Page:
Grottoli S., Arvat E., Gauna C., et al. Effects of alprazolam, a benzodiazepine, on the ACTH-, GH- and PRL-releasing activity of Hexarelin, a synthetic peptidyl GH secretagogue (GHS), in patients with simple obesity and in patients with Cushing’s disease. Pituitary 1999, 2: 197–204.PubMedGoogle Scholar
  90. 90.
    Roy-Byrne P.P., Cowley D.S., Hommer D., Ritchie J., Greenblatt D., Nemeroff C. Neuroendocrine effects of diazepam in panic and generalized anxiety disorders. Biol. Psychiatry 1991, 30: 73–80.PubMedGoogle Scholar
  91. 91.
    Hommer D.W., Matsuo V., Wolkowitz O., et al. Benzodiazepine sensitivity in normal human subjects. Arch. Gen. Psychiatry 1986, 43: 542–551.PubMedGoogle Scholar
  92. 92.
    Syvälahti E.K., Kanto J.H. Serum growth hormone, serum immunoreactive insulin and blood glucose response to oral and intravenous diazepam in man. Int. J. Clin. Pharmacol. Biopharm. 1975, 12: 74–82.PubMedGoogle Scholar
  93. 93.
    Kangas L., Kanto J., Syvälahti E. Plasma nitrazepam concentrations after an acute intake and their correlation to sedation and serum growth hormone levels. Acta Pharmacol. Toxicol. (Copenh.) 1977, 41: 65–73.Google Scholar
  94. 94.
    Seifritz E., Hemmeter U., Trachsel L., et al. Effects of flumazenil on recovery sleep and hormonal secretion after sleep deprivation in male controls. Psychopharmacology (Berl.) 1995, 120: 449–456.Google Scholar
  95. 95.
    Guldner J., Trachsel L., Kratschmayr C., Rothe B., Holsboer F., Steiger A. Bretazenil modulates sleep EEG and nocturnal hormone secretion in normal men. Psychopharmacology (Berl.) 1995, 122: 115–121.Google Scholar
  96. 96.
    Copinschi G., Van Onderbergen A., L’Hermite-Baleriaux M., et al. Effects of the short-acting benzodiazepine triazolam, taken at bedtime, on circadian and sleep-related hormonal profiles in normal men. Sleep 1990, 13: 232–244.PubMedGoogle Scholar
  97. 97.
    Weitzman E.D., Pollak C.P. Effects of flurazepam on sleep and growth hormone release during sleep in healthy subjects. Sleep 1982, 5: 343–349.PubMedGoogle Scholar
  98. 98.
    Roy-Byrne P.P., Risch S.C., Uhde T.W. Neuroendocrine effects of diazepam in normal subjects following brief painful stress. J. Clin. Psychopharmacol. 1988, 8: 331–335.PubMedGoogle Scholar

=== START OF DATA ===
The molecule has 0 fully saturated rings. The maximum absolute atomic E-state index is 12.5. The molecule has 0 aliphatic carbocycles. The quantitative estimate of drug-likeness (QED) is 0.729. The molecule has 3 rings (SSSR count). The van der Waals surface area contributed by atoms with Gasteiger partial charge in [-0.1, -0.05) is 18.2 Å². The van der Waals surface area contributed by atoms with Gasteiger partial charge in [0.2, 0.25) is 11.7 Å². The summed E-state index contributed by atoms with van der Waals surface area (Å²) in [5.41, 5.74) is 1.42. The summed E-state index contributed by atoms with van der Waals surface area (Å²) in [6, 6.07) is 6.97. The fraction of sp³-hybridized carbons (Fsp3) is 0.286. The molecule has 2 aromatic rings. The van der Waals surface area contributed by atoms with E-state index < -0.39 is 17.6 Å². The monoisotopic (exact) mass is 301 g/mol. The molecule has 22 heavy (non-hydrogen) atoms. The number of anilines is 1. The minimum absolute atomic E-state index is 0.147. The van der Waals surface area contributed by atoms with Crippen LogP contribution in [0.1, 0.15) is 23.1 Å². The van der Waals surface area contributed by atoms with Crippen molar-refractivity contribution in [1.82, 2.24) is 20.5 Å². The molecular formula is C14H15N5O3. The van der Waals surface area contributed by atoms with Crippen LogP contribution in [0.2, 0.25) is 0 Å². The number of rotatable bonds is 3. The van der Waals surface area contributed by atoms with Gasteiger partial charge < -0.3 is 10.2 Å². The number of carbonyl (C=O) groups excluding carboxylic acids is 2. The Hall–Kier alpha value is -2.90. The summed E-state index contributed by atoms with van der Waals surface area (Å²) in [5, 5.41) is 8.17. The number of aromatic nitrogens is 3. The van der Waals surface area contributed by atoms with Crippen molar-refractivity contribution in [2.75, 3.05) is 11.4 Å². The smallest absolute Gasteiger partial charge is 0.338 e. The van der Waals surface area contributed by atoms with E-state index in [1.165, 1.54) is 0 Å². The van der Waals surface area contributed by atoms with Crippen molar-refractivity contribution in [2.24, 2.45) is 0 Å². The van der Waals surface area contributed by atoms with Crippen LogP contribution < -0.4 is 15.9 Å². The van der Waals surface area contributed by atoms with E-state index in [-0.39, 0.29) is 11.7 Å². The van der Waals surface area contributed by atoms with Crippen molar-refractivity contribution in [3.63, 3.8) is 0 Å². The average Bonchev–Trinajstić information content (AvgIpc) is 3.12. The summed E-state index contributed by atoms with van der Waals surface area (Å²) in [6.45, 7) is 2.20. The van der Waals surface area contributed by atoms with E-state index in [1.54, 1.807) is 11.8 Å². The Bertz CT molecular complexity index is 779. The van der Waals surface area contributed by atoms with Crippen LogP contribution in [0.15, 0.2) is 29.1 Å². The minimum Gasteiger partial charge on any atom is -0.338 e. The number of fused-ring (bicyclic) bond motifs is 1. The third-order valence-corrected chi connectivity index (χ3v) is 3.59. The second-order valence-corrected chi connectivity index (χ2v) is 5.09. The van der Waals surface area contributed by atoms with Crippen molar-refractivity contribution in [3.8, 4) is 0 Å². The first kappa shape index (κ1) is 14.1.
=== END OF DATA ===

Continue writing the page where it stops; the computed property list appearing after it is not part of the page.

99. 99.
    Breier A., Charney D.S., Heninger G.R. Intravenous diazepam fails to change growth hormone and cortisol secretion in humans. Psychiatry Res. 1986, 18: 293–299.PubMedGoogle Scholar
  100. 100.
    Steiger A., Guldner J., Lauer C.J., Meschenmoser C., Pollmacher T., Holsboer F. Flumazenil exerts intrinsic activity on sleep EEG and nocturnal hormone secretion in normal controls. Psychopharmacology (Berl.) 1994, 113: 334–338.Google Scholar
  101. 101.
    Monteiro M.G., Schuckit M.A., Hauger R., Irwin M., Duthie L.A. Growth hormone response to intravenous diazepam and placebo in 82 healthy men. Biol. Psychiatry 1990, 27: 702–710.PubMedGoogle Scholar
  102. 102.
    Levin E.R., Sharp B., Carlson H.E. Failure to confirm consistent stimulation of growth hormone by diazepam. Horm. Res. 1984, 19: 86–90.PubMedGoogle Scholar
  103. 103.
    Osman O.T., Hsiao J.K., Potter W.Z. Dose-dependent effects of intravenous alprazolam on neuroendocrine, biochemical, cardiovascular, and behavioral parameters in humans. Psychopharmacology (Berl.) 1993, 111: 295–300.Google Scholar
  104. 104.
    Eriksson E., Carlsson M., Nilsson C., Soderpalm B. Does alprazolam, in contrast to diazepam, activate alpha 2-adrenoceptors involved in the regulation of rat growth hormone secretion? Life Sci. 1986, 38: 1491–1498.PubMedGoogle Scholar
  105. 105.
    Sevy S., Brown S.L., Wetzler S., et al. Effects of alprazolam on increases in hormonal and anxiety levels induced by meta-chlorophenylpiperazine. Psychiatry Res. 1994, 53: 219–229.PubMedGoogle Scholar
  106. 106.
    Koulu M., Pihlajamäki K., Huupponen R. Effect of the benzodiazepine derivative, diazepam, on the clonidine-stimulated human growth hormone secretion. J. Clin. Endocrinol. Metab. 1983, 56: 1316–1318.PubMedGoogle Scholar
  107. 107.
    Cavagnini F., Invitti C., Pinto M., et al. Effect of acute and repeated administration of gamma aminobutyrric acid (GABA) on growth hormone and prolactin secretion in man. Acta Endocrinol. (Copenh.) 1980, 93: 149–154.Google Scholar
  108. 108.
    Mannisto P.T., Laakso M.L., Järvinen A., Rago L. Effects of central and peripheral type benzodiazepine ligands on growth hormone and gonadotropin secretion in male rats. Pharmacol. Toxicol. 1992, 71: 75–80.PubMedGoogle Scholar
  109. 109.
    Harvey S. Benzodiazepine antagonism of thyrotrophin-releasing hormone receptors: biphasic actions on growth hormone secretion in domestic fowl. J. Endocrinol. 1993, 137: 35–42.PubMedGoogle Scholar
  110. 110.
    Brambilla F., Bellodi L., Arancio C., Nobile P., Perna G. Alpha 2-adrenergic receptor sensitivity in panic disorder: I. GH response to GHRH and clonidine stimulation in panic disorder. Psychoneuroendocrinology 1995, 20: 1–9.PubMedGoogle Scholar
  111. 111.
    Koulu M., Lämmintausta R., Kangas L., Dahlstrom S. The effect of methysergide, pimozide, and sodium valproate on the diazepam-stimulated growth hormone secretion in man. J. Clin. Endocrinol. Metab. 1979, 48: 119–122.PubMedGoogle Scholar
  112. 112.
    Stryker T.D., Conlin T., Reichlin S. Influence of a benzodiazepine, midazolam, and gamma-aminobutyrric acid (GABA) on basal somatostatin secretion from cerebral and diencephalic neurons in dispersed cell culture. Brain Res. 1986, 362: 339–343.PubMedGoogle Scholar
  113. 113.
    Ghigo E., Arvat E., Bellone J., Ramunni J., Camanni F. Neurotransmitter control of growth hormone secretion in humans. J. Pediatr. Endocrinol. 1993, 6: 263–266.PubMedGoogle Scholar